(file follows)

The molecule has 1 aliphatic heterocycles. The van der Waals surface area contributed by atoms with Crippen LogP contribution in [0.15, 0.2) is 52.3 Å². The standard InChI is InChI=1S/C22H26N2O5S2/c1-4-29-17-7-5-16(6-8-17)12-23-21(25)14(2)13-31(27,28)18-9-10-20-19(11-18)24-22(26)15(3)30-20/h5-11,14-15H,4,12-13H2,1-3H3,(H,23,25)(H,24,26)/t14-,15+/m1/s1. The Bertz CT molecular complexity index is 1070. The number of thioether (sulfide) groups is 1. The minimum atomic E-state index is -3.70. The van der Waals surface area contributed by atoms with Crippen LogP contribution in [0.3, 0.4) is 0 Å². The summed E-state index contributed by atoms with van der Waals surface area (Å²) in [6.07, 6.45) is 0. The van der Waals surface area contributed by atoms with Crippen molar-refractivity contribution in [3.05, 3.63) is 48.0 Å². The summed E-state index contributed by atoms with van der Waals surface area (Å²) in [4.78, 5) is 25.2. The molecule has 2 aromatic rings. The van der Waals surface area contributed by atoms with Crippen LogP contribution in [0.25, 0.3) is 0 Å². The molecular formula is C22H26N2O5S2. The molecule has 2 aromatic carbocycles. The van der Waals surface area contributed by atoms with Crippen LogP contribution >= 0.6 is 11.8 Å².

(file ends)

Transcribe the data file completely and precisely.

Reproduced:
The molecule has 1 aliphatic heterocycles. The van der Waals surface area contributed by atoms with Crippen LogP contribution in [0.15, 0.2) is 52.3 Å². The standard InChI is InChI=1S/C22H26N2O5S2/c1-4-29-17-7-5-16(6-8-17)12-23-21(25)14(2)13-31(27,28)18-9-10-20-19(11-18)24-22(26)15(3)30-20/h5-11,14-15H,4,12-13H2,1-3H3,(H,23,25)(H,24,26)/t14-,15+/m1/s1. The Bertz CT molecular complexity index is 1070. The number of thioether (sulfide) groups is 1. The minimum atomic E-state index is -3.70. The van der Waals surface area contributed by atoms with Crippen LogP contribution in [0.3, 0.4) is 0 Å². The summed E-state index contributed by atoms with van der Waals surface area (Å²) in [6.07, 6.45) is 0. The van der Waals surface area contributed by atoms with Crippen molar-refractivity contribution in [3.05, 3.63) is 48.0 Å². The summed E-state index contributed by atoms with van der Waals surface area (Å²) in [4.78, 5) is 25.2. The molecule has 2 aromatic rings. The van der Waals surface area contributed by atoms with Crippen LogP contribution in [0.25, 0.3) is 0 Å². The molecular formula is C22H26N2O5S2. The molecule has 2 aromatic carbocycles. The van der Waals surface area contributed by atoms with Crippen LogP contribution >= 0.6 is 11.8 Å².